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Data from: Population structure and phylogeography of the Gentoo Penguin (Pygoscelis papua) across the Scotia Arc

Data from: Population structure and phylogeography of the Gentoo Penguin (Pygoscelis papua) across the Scotia Arc
Data from: Population structure and phylogeography of the Gentoo Penguin (Pygoscelis papua) across the Scotia Arc
Climate change, fisheries pressure on penguin prey, and direct human disturbance of wildlife have all been implicated in causing large shifts in the abundance and distribution of penguins in the Southern Ocean. Without mark-recapture studies, understanding how colonies form and, by extension, how ranges shift is challenging. Genetic studies, particularly focused on newly established colonies, provide a snapshot of colonisation and can reveal the extent to which shifts in abundance and occupancy result from changes in demographic rates (e.g., reproduction and survival) or migration among suitable patches of habitat. Here we describe the population structure of a colonial seabird breeding across a large latitudinal range in the Southern Ocean. Using multilocus microsatellite genotype data from 510 Gentoo penguin (Pygoscelis papua) individuals from 14 colonies along the Scotia Arc and Antarctic Peninsula, together with mitochondrial DNA data, we find strong genetic differentiation between colonies north and south of the Polar Front, that coincides geographically with the taxonomic boundary separating the subspecies P. p. papua and P. p. ellsworthii. Using a discrete Bayesian phylogeographic approach, we show that southern Gentoos expanded from a possible glacial refuge in the centre of their current range, colonising regions to the north and south through rare, long-distance dispersal. Our findings show that this dispersal is important for new colony foundation and range expansion in a seabird species that ordinarily exhibits high levels of natal philopatry, but persistent oceanographic features serve as barriers to movement.
DRYAD
Levy, Hila
706757f3-1c20-448d-ae44-685fb805ce82
Clucas, Gemma V.
01c99eb2-5dbb-4f55-847c-1283065b40e1
Rogers, Alex D.
fb474198-f059-48f7-b637-74617b5023f6
Leaché, Adam D.
e208bb4f-aa45-4ccb-a6b7-3f6f464b32b1
Ciborowski, Kate L.
7a3a2207-67b6-469b-b399-84eed35bac4e
Polito, Michael J.
0ca8084c-6c7c-4d3e-afbc-4240d1f5cab8
Lynch, Heather J.
045997dc-e132-4d97-a2af-b715ad5a68b7
Dunn, Michael J.
0bcb6aec-1d9c-4891-b07b-0358628237a9
Hart, Tom
de3eadf1-5833-4bdd-ba26-c608ed0eb206
Levy, Hila
706757f3-1c20-448d-ae44-685fb805ce82
Clucas, Gemma V.
01c99eb2-5dbb-4f55-847c-1283065b40e1
Rogers, Alex D.
fb474198-f059-48f7-b637-74617b5023f6
Leaché, Adam D.
e208bb4f-aa45-4ccb-a6b7-3f6f464b32b1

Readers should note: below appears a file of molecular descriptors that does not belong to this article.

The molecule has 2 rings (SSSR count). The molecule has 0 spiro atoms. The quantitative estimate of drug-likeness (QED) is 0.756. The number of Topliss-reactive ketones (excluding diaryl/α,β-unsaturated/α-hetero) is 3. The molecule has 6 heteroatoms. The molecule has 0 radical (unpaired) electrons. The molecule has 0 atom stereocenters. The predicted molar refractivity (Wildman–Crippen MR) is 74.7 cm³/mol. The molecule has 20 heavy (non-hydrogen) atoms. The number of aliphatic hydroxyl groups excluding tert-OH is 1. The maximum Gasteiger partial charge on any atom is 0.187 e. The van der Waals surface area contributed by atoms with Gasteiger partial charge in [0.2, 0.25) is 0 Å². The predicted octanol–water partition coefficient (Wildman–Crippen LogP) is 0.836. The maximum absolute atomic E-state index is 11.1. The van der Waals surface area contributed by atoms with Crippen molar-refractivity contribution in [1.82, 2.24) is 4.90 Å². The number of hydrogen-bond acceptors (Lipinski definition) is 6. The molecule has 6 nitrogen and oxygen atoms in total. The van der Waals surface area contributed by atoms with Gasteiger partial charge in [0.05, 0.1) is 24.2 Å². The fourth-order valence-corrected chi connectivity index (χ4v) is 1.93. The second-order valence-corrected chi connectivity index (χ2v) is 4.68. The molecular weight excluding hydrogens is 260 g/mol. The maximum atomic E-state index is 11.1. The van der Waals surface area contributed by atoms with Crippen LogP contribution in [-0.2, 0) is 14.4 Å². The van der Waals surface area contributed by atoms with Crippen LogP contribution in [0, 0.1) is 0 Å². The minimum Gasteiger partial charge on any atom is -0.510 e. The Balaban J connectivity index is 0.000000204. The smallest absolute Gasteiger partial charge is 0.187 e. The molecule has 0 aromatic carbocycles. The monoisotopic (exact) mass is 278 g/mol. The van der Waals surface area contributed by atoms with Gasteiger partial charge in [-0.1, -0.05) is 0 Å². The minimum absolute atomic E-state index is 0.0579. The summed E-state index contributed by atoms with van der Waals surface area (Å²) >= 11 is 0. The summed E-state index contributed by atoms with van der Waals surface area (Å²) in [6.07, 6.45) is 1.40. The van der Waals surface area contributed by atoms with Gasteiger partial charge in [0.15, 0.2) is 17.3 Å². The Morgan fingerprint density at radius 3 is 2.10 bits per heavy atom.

Ciborowski, Kate L.
7a3a2207-67b6-469b-b399-84eed35bac4e
Polito, Michael J.
0ca8084c-6c7c-4d3e-afbc-4240d1f5cab8
Lynch, Heather J.
045997dc-e132-4d97-a2af-b715ad5a68b7
Dunn, Michael J.
0bcb6aec-1d9c-4891-b07b-0358628237a9
Hart, Tom
de3eadf1-5833-4bdd-ba26-c608ed0eb206

Levy, Hila, Rogers, Alex D., Leaché, Adam D., Ciborowski, Kate L., Polito, Michael J., Lynch, Heather J., Dunn, Michael J. and Hart, Tom (2017) Data from: Population structure and phylogeography of the Gentoo Penguin (Pygoscelis papua) across the Scotia Arc. DRYAD doi:10.5061/dryad.84c78 [Dataset]

Record type: Dataset

Abstract

Climate change, fisheries pressure on penguin prey, and direct human disturbance of wildlife have all been implicated in causing large shifts in the abundance and distribution of penguins in the Southern Ocean. Without mark-recapture studies, understanding how colonies form and, by extension, how ranges shift is challenging. Genetic studies, particularly focused on newly established colonies, provide a snapshot of colonisation and can reveal the extent to which shifts in abundance and occupancy result from changes in demographic rates (e.g., reproduction and survival) or migration among suitable patches of habitat. Here we describe the population structure of a colonial seabird breeding across a large latitudinal range in the Southern Ocean. Using multilocus microsatellite genotype data from 510 Gentoo penguin (Pygoscelis papua) individuals from 14 colonies along the Scotia Arc and Antarctic Peninsula, together with mitochondrial DNA data, we find strong genetic differentiation between colonies north and south of the Polar Front, that coincides geographically with the taxonomic boundary separating the subspecies P. p. papua and P. p. ellsworthii. Using a discrete Bayesian phylogeographic approach, we show that southern Gentoos expanded from a possible glacial refuge in the centre of their current range, colonising regions to the north and south through rare, long-distance dispersal. Our findings show that this dispersal is important for new colony foundation and range expansion in a seabird species that ordinarily exhibits high levels of natal philopatry, but persistent oceanographic features serve as barriers to movement.

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More information

Published date: 1 January 2017

Identifiers

Local EPrints ID: 449135
URI: http://eprints.soton.ac.uk/id/eprint/449135
PURE UUID: d57ae905-c81a-4846-9fd9-171496f0b7e4
ORCID for Gemma V. Clucas: ORCID iD orcid.org/0000-0002-4305-1719

Catalogue record

Date deposited: 17 May 2021 16:34
Last modified: 15 Dec 2021 02:22

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Contributors

Creator: Hila Levy
Contributor: Gemma V. Clucas ORCID iD
Creator: Alex D. Rogers
Creator: Adam D. Leaché
Creator: Kate L. Ciborowski
Creator: Michael J. Polito
Creator: Heather J. Lynch
Creator: Michael J. Dunn
Creator: Tom Hart

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